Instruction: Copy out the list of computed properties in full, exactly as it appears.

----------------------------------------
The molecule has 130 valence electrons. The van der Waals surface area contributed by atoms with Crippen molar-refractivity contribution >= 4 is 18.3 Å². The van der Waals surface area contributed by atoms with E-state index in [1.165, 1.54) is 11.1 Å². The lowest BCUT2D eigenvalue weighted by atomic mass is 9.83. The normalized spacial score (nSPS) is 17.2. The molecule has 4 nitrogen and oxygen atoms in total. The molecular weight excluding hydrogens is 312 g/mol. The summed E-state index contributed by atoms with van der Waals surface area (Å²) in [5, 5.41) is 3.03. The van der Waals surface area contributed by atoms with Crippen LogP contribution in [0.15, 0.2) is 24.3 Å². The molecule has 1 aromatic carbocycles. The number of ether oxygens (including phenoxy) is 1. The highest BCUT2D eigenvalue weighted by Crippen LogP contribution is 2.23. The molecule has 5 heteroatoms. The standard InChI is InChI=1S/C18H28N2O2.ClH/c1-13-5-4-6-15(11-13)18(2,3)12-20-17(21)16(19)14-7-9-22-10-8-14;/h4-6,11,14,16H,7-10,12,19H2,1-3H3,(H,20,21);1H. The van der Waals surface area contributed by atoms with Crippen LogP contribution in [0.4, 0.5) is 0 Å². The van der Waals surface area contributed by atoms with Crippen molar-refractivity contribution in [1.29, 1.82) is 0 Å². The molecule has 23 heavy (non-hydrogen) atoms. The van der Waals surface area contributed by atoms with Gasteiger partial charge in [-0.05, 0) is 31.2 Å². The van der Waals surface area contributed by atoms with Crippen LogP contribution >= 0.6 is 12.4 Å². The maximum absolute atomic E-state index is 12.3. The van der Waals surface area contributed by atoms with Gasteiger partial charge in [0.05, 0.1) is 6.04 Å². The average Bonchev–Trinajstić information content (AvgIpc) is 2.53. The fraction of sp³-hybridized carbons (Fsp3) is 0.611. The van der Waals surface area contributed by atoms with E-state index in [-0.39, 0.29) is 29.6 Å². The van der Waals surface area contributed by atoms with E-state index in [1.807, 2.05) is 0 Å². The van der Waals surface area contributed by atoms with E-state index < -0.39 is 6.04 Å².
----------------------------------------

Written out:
The molecule has 130 valence electrons. The van der Waals surface area contributed by atoms with Crippen molar-refractivity contribution >= 4 is 18.3 Å². The van der Waals surface area contributed by atoms with E-state index in [1.165, 1.54) is 11.1 Å². The lowest BCUT2D eigenvalue weighted by atomic mass is 9.83. The normalized spacial score (nSPS) is 17.2. The molecule has 4 nitrogen and oxygen atoms in total. The molecular weight excluding hydrogens is 312 g/mol. The summed E-state index contributed by atoms with van der Waals surface area (Å²) in [5, 5.41) is 3.03. The van der Waals surface area contributed by atoms with Crippen LogP contribution in [0.15, 0.2) is 24.3 Å². The molecule has 1 aromatic carbocycles. The number of ether oxygens (including phenoxy) is 1. The highest BCUT2D eigenvalue weighted by Crippen LogP contribution is 2.23. The molecule has 5 heteroatoms. The standard InChI is InChI=1S/C18H28N2O2.ClH/c1-13-5-4-6-15(11-13)18(2,3)12-20-17(21)16(19)14-7-9-22-10-8-14;/h4-6,11,14,16H,7-10,12,19H2,1-3H3,(H,20,21);1H. The van der Waals surface area contributed by atoms with Crippen LogP contribution in [0.4, 0.5) is 0 Å². The van der Waals surface area contributed by atoms with Crippen molar-refractivity contribution in [1.29, 1.82) is 0 Å². The molecule has 23 heavy (non-hydrogen) atoms. The van der Waals surface area contributed by atoms with Gasteiger partial charge in [-0.05, 0) is 31.2 Å². The van der Waals surface area contributed by atoms with Crippen LogP contribution >= 0.6 is 12.4 Å². The maximum absolute atomic E-state index is 12.3. The van der Waals surface area contributed by atoms with Gasteiger partial charge in [0.05, 0.1) is 6.04 Å². The average Bonchev–Trinajstić information content (AvgIpc) is 2.53. The fraction of sp³-hybridized carbons (Fsp3) is 0.611. The van der Waals surface area contributed by atoms with E-state index in [-0.39, 0.29) is 29.6 Å². The van der Waals surface area contributed by atoms with E-state index in [1.807, 2.05) is 0 Å². The van der Waals surface area contributed by atoms with E-state index < -0.39 is 6.04 Å².